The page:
23 Apr 2017

Danish dramas vs Kiwi soaps

From Mediawatch, 9:09 am on 23 April 2017


A quarter of Denmark's population regularly watch Danish TV dramas, while the highest-rating Kiwi drama attracted an audience of just over 250,000 last year. Mediawatch asks a Danish expert what their secret is.

Sidse Babett Knudsen as Birgitte Nyborg, the first female prime minister of Denmark, in the TV series Borgen

Sidse Babett Knudsen as Birgitte Nyborg, the first female prime minister of Denmark, in the TV series Borgen Photo: Mike Kollšffel

Eva Novrup Redvall says a key difference between Denmark and New Zealand when it comes to audiences is that Danes have been trained to expect high-quality dramas while New Zealanders' expectations have been shaped by Shortland Street.

Novrup Redvall, the author of Writing and Producing Television Drama in Denmark: From The Kingdom to The Killing, visited New Zealand last year to study the local television industry. 

Danish series, such as the award-winning The Killing, Borgen and The Legacy regularly attract audiences of well over a million viewers. And in recent years they've been picked up by broadcasters around the world. Borgen – a political drama about a fictional woman prime minister – has been sold to more than 70 countries.

New Zealand’s highest rating drama last year was Filthy Rich – which at its peak attracted an audience of just over a quarter of a million. The Almighty Johnsons – a comedy about Norse gods relocating to New Zealand – is the country's most successful local drama in terms of sales overseas, having been sold to Australia, Canada, Ireland and the US.

Novrup Redvall said part of the difference between the types of dramas being produced by the two countries can be put down to what audiences expect to see.

No tradition of soaps in Denmark

Eva Novrup Redvall

Eva Novrup Redvall Photo: supplied

"You have primetime soaps like they have in the UK. In the UK they have Coronation Street, East Enders. You have Shortland Street, and I think that's a way of teaching audiences that television drama is a certain kind of product," she said.

"It's a style we don't really have in Denmark. We don't have soaps. So when people expect television drama they expect this kind of high-quality, high-end quality drama."

New Zealand TV professionals appear to have learned their craft on programmes like Shortland Street, Novrup Redvall said, whereas in Denmark they tend to come out of its broadcasting school, which works very closely with the country's public broadcaster.

Denmark’s public broadcasting model is also very different to the situation in New Zealand. In 2011, Denmark spent more than five times per capita than New Zealand.

Danes pay a licence fee of more than $500 per household the bulk of which goes to the public broadcaster, DR, which broadcasts four separate TV channels 10 national radio stations and another 10 regional ones; and funds the National Symphony Orchestra, a big band and five choirs. On top of that there is contestable funding for dramas appearing on Denmark’s commercial channels.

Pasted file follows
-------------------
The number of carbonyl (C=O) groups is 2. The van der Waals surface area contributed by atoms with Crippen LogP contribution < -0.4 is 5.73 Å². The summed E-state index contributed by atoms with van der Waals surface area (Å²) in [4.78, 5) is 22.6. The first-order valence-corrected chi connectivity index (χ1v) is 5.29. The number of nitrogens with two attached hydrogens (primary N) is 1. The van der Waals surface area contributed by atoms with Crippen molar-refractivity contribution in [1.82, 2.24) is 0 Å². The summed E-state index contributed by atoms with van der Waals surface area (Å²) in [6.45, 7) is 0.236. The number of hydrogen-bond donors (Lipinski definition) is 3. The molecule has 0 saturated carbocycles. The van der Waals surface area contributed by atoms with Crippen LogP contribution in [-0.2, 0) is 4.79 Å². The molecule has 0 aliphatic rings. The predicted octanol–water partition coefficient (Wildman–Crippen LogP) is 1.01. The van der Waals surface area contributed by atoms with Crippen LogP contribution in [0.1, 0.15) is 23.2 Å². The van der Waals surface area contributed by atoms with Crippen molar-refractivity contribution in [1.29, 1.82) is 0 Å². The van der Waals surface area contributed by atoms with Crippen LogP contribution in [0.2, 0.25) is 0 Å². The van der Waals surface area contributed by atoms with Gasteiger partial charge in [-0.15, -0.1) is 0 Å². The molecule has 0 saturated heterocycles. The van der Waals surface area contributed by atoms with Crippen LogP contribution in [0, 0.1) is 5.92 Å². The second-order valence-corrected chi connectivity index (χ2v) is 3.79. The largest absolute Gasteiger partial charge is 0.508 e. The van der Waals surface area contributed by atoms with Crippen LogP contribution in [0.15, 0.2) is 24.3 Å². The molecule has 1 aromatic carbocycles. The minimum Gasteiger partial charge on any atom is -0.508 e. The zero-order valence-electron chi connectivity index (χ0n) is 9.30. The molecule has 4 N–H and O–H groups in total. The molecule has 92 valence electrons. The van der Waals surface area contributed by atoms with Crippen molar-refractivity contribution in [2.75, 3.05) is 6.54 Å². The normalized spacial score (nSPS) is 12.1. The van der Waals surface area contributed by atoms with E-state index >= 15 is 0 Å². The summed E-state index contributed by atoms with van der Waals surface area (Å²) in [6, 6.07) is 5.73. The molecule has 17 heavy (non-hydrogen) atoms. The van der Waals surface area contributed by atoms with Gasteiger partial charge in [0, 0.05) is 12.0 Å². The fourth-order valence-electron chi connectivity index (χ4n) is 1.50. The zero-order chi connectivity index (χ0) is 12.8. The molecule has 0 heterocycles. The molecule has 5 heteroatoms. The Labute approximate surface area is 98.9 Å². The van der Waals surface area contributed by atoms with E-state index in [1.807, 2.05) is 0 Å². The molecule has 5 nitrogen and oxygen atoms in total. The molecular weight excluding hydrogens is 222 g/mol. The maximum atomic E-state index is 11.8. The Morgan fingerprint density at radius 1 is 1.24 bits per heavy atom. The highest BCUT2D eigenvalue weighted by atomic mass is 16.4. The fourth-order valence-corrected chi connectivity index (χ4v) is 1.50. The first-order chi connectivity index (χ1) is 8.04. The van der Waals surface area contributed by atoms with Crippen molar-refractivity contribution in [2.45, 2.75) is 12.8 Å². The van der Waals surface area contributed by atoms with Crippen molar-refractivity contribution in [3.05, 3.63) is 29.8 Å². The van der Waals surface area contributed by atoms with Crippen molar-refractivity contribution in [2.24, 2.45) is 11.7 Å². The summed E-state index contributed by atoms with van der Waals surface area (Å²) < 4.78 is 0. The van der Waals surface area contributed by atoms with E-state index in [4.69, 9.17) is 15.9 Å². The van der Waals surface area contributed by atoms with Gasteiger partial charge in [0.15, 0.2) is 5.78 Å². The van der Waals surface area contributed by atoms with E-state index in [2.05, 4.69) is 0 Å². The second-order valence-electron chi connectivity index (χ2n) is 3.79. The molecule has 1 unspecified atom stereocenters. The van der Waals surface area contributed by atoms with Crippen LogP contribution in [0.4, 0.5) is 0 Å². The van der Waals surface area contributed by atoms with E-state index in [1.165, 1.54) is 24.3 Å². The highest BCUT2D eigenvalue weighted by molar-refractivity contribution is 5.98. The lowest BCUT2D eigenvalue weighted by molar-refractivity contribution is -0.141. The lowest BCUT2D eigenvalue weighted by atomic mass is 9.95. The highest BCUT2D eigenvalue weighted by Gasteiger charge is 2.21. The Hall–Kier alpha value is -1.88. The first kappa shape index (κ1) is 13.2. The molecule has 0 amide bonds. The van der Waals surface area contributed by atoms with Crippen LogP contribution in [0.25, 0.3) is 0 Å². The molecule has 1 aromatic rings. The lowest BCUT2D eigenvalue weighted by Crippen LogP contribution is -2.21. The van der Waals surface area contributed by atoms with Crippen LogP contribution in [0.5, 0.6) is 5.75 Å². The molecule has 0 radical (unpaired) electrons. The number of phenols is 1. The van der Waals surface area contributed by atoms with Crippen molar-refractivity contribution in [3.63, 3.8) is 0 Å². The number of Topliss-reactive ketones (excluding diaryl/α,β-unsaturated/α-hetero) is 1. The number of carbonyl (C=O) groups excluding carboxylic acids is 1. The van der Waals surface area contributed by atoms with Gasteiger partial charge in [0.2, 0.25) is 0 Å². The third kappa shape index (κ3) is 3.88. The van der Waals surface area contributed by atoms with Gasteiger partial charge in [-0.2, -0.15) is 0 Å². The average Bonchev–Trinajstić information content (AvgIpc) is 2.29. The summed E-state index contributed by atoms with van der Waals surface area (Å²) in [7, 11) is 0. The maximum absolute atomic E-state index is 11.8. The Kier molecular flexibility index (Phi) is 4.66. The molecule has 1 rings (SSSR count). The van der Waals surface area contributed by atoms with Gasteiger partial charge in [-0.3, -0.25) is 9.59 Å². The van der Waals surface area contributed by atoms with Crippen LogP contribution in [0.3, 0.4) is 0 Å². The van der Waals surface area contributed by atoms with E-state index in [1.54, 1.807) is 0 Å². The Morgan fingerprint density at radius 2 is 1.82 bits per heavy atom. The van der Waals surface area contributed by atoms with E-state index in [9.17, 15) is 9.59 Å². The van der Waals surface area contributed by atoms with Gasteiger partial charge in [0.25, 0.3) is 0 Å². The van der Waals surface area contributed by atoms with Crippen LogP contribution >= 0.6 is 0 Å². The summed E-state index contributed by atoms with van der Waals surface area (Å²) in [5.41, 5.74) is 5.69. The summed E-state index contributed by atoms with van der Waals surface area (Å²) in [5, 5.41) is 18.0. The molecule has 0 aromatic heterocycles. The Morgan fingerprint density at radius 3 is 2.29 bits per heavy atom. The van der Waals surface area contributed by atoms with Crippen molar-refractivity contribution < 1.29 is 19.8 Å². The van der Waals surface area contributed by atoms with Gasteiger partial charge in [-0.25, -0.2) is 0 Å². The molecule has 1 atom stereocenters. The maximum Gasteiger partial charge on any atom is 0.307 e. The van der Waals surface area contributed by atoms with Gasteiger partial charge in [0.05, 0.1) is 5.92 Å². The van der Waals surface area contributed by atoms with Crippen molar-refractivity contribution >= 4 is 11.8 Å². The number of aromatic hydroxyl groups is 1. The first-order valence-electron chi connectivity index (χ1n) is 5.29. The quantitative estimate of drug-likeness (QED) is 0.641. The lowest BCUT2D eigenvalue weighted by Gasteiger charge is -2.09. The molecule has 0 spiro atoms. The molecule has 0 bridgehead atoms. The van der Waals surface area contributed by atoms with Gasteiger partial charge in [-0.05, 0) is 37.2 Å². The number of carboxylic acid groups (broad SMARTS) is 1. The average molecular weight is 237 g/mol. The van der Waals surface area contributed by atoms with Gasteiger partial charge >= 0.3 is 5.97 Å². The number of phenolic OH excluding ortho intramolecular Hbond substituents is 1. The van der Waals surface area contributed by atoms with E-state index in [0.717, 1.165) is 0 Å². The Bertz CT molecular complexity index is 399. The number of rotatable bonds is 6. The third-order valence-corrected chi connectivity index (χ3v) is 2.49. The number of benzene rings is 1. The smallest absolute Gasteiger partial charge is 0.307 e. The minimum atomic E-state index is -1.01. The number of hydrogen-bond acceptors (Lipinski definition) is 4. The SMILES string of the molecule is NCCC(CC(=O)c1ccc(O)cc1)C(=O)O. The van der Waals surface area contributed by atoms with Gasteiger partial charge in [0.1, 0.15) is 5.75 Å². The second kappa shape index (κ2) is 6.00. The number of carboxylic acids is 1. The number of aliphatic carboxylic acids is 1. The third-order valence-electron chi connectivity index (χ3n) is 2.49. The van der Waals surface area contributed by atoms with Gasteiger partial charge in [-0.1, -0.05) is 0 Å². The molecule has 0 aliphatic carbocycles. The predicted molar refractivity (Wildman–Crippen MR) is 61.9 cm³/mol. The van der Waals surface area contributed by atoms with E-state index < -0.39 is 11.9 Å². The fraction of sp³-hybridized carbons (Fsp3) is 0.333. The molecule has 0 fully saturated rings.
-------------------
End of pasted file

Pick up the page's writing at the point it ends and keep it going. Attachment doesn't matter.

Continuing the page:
All of that for considerably less than half of what New Zealand households pay for a Sky subscription.

Here, television dramas - except for Shortland Street -  are made by private sector production houses with funding from New Zealand on Air. The production houses need to convince one of the country's commercial television channels to screen a drama before it will be considered for funding by NZ on Air.

It’s difficult to compare exactly how much the two countries spend on each hour of TV. For starters, an hour of TV drama in New Zealand is usually just 44 minutes, compared to 58 in Denmark because they don’t have to accommodate advertisements.

Mediawatch took a stab at comparing what half an hour of Borgen cost compared to half an hour of Westside and found the Danes spent just over US$400,000 versus US$360,000 for Westside.

So can the popularity and success of Danish TV dramas be put down to its public broadcasting model and audience expectations or is Denmark simply in something of a golden age of television?

NZ on Air chief executive Jane Wrightson told Mediawatch she doubted Denmark's success could be put down to its different funding system.

Multiculturalism makes it harder to hold an audience

Jane Wrightson

Jane Wrightson Photo: supplied

"Denmark is a much less multicultural and diverse country than New Zealand. I think what that means is that it might be easier to find and hold an audience," she said.

"And also the international success of Danish television is relatively new, by which I mean the last decade. So something else has happened. And I would posit that that's something to do with the long tail in international drama content and a lot to do with the streaming services and the rise of drama-focused paid television." 

Jane Wrightson said one difference between the two systems might be that New Zealand broadcasters were more risk averse.

"In New Zealand, the appetite for risk in the broadcast community has diminished in the last little while, largely as a post-GFC thing when the money dried up a bit and latterly because of the challenge of multiple media outlets screening multiple things and a huge of choice that an audience has," she said.

Partly as a result of the risk-averse nature of local broadcasters, NZ on Air recently launched the Diverse Development Initiative, she said. The programme encourages writers to develop ideas without first having to convince a commercial broadcaster to green-light them.